The WSTA says ‘post Brexit’, the industry finds itself in a time of uncertainty and smaller producers want advice, support and protection.
Craft distilling is booming and exports of UK spirits are at an all-time high, says the association which represents more than 300 UK companies producing, importing, transporting and selling wine and spirits..
A total of 1.25billion litres of spirits were exported from the UK in 2015 bringing in £5bn to the economy.
The WSTA says it is determined not to lose this momentum and ensure that Brexit doesn't stop the flow of trade. The association is lending its support to the British Distillers’ Alliance (BDA) which is aimed at start-up and small businesses to ensure that no-one gets left behind in these uncertain times.
The WSTA says it aims to help its member spirit producers to manage the impact and uncertainty, as well as to maximise the opportunities afforded by leaving the EU.
It will work with the BDA to provide support and direction to help small distillers focus on compliance at the early stages of their business and to ensure on-going awareness of obligations. As BDA members grow their business, the WSTA will be in a position to offer them help over a wider range of topics, including exporting opportunities.
Work is said to be already underway between the WSTA and government departments to plan how best to manage change, retain access to the internal market and secure tariff free international trade.
Another key issue which the WSTA says it will look to discuss with government is the crippling duty regime facing small distillers, which results in micro and start-up businesses losing up to 40% of their turnover in duty payments. UK duty on a litre of spirits is £11.06 which means 74% of a bottle of spirits is accounted for by tax. Following the cut in spirits duty achieved by the WSTA and campaign partners at the 2015 Budget, income to the Treasury increased on the previous year by £125m (+4.1%) from April 2015 to March 2016.
The WSTA says UK spirits trade generates some £28.2bn in economic activity including sales worth £4bn for shops and supermarkets and £5.6bn for pubs, bars and restaurants. The UK spirits industry employs 186,000 people directly and a further 110,000 in the supply chain. Its international spirits can boast both the exports success of today and the potential needed for our tomorrow. In 2015 gin exports alone went to 139 countries hitting £421m.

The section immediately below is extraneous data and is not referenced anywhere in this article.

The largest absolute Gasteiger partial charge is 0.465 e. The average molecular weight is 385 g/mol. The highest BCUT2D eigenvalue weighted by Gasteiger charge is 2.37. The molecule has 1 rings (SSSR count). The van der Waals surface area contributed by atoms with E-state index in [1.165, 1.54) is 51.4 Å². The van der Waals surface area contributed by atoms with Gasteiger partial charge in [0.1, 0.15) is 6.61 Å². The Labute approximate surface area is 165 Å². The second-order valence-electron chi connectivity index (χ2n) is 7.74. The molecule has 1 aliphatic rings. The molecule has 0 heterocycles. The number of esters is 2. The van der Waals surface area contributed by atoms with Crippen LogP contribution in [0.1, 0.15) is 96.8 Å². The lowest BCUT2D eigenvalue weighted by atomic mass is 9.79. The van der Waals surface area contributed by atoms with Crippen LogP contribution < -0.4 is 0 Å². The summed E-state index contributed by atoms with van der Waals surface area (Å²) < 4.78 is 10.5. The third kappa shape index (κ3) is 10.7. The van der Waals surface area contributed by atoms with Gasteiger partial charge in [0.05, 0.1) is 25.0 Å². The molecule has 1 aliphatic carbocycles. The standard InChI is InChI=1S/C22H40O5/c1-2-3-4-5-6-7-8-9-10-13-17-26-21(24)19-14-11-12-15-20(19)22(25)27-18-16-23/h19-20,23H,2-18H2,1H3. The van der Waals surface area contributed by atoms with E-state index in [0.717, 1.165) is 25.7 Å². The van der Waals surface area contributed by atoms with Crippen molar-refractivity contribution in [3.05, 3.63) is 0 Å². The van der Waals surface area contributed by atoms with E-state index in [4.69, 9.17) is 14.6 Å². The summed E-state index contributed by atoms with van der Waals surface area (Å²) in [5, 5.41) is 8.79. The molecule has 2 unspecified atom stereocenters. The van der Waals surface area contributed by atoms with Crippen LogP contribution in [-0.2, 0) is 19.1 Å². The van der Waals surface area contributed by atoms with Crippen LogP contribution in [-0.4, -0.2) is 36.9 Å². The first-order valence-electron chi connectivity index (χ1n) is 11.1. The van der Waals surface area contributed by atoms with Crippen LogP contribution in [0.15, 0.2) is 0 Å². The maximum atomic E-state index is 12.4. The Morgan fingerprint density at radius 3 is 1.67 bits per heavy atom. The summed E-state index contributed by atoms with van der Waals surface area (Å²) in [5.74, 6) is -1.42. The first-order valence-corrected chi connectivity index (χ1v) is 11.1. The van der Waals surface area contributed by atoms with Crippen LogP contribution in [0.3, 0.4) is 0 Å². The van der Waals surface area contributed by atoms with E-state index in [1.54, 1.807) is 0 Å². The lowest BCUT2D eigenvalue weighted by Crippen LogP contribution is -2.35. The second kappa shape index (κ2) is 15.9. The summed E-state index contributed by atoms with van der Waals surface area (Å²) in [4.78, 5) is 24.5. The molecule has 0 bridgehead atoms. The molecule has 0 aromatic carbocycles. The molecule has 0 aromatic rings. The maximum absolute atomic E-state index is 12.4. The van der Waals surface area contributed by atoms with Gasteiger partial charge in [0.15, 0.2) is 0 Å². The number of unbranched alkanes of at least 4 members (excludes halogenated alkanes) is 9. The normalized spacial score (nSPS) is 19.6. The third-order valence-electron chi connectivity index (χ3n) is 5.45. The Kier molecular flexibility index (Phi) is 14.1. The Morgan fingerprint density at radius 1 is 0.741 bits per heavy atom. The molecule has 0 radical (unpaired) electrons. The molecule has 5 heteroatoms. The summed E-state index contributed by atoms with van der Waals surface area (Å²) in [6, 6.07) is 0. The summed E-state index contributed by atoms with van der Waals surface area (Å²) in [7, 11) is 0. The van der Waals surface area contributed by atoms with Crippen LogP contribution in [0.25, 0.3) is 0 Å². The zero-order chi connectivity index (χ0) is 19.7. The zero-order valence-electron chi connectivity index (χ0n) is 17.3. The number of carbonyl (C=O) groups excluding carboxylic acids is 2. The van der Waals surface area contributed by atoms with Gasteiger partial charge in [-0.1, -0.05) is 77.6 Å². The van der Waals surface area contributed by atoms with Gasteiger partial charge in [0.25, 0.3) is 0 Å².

WSTA chief executive Miles Beale (pictured), said: "We look forward to supporting the BDA and to offering its members the opportunity to have their voice heard during this time of uncertainty.
"The WSTA have the experience and skills to work with government to achieve the best results for its members and the wider industry.
"It is crucial that the new government supports our thriving industry, allows it to continue to prosper and understands the contribution - and the potential - of the British spirits industry to the UK economy."
Alan Powell, BDA founder and coordinator, said: "The BDA was set up to help small and start-up distillers and associated businesses navigate the maze of regulatory requirements which can be intimidating. Potential businesses often need initial clear guidance and then close assistance whilst establishing themselves.
“We are extremely pleased that the WSTA has agreed to support our alliance. By working together we hope to strengthen and grow our great British spirits industry," said Powell.
Alex Wolpert, founder of the East London Liquor Company, added: “Working together with the communities of the WSTA and BDA offers small distilleries like us a bigger voice with opportunities to share experiences and advice that helps us grow our brand, not only in the UK, but around the world. We welcome working with them both.”